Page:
Grenfell tower had the same main contractor, the same cladding subcontractor and the same cladding system as a tower block refurb I worked on in East London from 2008-2011.
If they used exactly the same rainscreen system, and it looks like they did, then the insulation should have been non-combustible mineral wool, the weathering cavity would have been divided up with intumescent breaks aligning with the apartment fire cells and the cladding would have been alucobond or similar.
It was my understanding that any rainscreen system over 4 stories had to have class 0 insulation.

15 - 06 - 17

Looking at this photo (, it would appear that the insulation might be polyurethane, which I believe wasn’t permitted but might be wrong

15 - 06 - 17

Guy – thanks for sharing that info with us. Certainly, from the look of the smouldering wreckage, it appears that the insulation itself has provided fuel in this case – and so that would rule out mineral wool and rule in polystyrene as a likely cause. Even products like Alucobond (but I stress, NOT Alucobond) can have a combustible resin inside the aluminium cladding panels – in the case of the Dubai fire I believe it was a cause i.e. the aluminium composite cladding system itself caught fire. The people at Alucobond assured me that their product was not combustible when I asked them that question a few years ago. But I think, most likely, it is the actual insulation in the panels that is the issue.

In the case of Kingspan panels, they note on their website that :
“Kingspan’s insulated panels are constructed from two steel faces, enclosing a proprietary fire resistant poly-isocyanurate (PIR) core. The composition of these panels is unique to Kingspan, and the manufacturing quality is unsurpassed.” and also that “Kingspan Firesafe systems have been tested and approved to Factory Mutual (FM 4880, FM 4881) and Loss Prevention Certification Board (LPCB), standards to comply with property insurers risk requirements. To comply with FM, LPCB, fire test standards no flash over or fire propagation occurs. No flame spread occurs within the panel core. Kingspan Firesafe roof and wall systems are secured to the main/secondary frame of the building to protect fire fighters.”

15 - 06 - 17

On another Guardian link, there is an interesting quote –
“Mike Tobin, the technical director of Security and Fire Experts Ltd in Bury, Greater Manchester, said: “As a rule, the ‘stay put’ policy works but I think this is such a tragic incident there’s so many potential issues that make it a one-off.”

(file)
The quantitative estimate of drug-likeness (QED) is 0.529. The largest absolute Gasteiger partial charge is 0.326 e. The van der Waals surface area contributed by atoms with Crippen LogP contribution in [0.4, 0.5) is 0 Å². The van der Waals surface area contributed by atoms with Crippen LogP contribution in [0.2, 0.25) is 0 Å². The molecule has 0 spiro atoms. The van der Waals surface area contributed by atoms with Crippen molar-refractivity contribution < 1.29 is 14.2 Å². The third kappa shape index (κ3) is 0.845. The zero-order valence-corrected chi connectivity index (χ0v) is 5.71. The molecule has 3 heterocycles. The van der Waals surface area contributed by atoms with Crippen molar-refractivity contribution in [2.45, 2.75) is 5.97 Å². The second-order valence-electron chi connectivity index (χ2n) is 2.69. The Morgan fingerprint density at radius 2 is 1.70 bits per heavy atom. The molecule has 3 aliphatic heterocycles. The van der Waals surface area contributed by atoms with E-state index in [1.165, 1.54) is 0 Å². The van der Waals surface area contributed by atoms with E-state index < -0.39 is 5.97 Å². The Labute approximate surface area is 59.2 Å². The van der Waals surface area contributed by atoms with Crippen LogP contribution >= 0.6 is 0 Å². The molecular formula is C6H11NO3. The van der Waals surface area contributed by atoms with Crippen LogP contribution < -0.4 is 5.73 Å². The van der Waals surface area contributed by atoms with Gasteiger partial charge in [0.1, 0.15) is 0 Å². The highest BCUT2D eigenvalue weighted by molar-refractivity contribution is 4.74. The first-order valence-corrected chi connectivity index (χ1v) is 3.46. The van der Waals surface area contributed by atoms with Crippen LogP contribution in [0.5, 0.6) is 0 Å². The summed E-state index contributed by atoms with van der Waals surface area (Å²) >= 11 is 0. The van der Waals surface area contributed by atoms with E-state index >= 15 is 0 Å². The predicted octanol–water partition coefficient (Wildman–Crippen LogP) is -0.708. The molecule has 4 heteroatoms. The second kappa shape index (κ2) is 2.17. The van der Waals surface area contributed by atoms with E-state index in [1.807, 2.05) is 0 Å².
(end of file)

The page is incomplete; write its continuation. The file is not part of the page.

Tobin said the “stay put” policy was the long and short of advice to residents in tower blocks and that it was for someone “far higher than my pay grade” to decide whether it should be reviewed.

He described the inferno as a game-changer for the fire safety industry. “I’ve never seen anything like this,” he said. “This will change our industry whether we like it or not. There’s too many deaths for it to go without something coming out of it. They might look at what Scotland is doing, putting sprinklers in all new communal buildings, but that would not have stopped this fire.”

A senior firefighter in the north-west of England, who did not want to be named, said he had never seen anything like it in his 32 years in the fire service. He said it was so “out of the ordinary and as yet not understood”.

“Conventional wisdom may not fit this scenario,” he said.

17 - 06 - 17

The tangled web of companies involved in this project, all now running for cover.

Thomas Lane, editor of Building Design, said: “There was a time when local authorities had their own architecture departments, some of them quite famous. Nowadays it’s all done externally. You’ve got disparate people, design teams, surveyors, project managers, a whole army of people.”

Ben Bradford, a fire safety expert who is managing director of the risk consultancy BB7, said the multiple links in the chain of contractors could cause safety problems. “There’s probably multiple failings that have occurred in this particular case,” he said. “The work, in terms of fire stopping, often falls to a sub-contractor. They don’t always realise the critical nature of the components they’re installing in the overall system.”

He also claimed that the partial privatisation of the building inspection regime sometimes led to a “race to the bottom” to reduce fees and limit the number of safety inspections carried out.

25 - 06 - 17

I’m going to link some websites up here with interesting information about this.
That one, the Canary, has further links to other information.

Here is a Building Consent application to demolish the tower – back in 2014

Metro (the UK rag, not the Auckland mag) says this:

as well as this: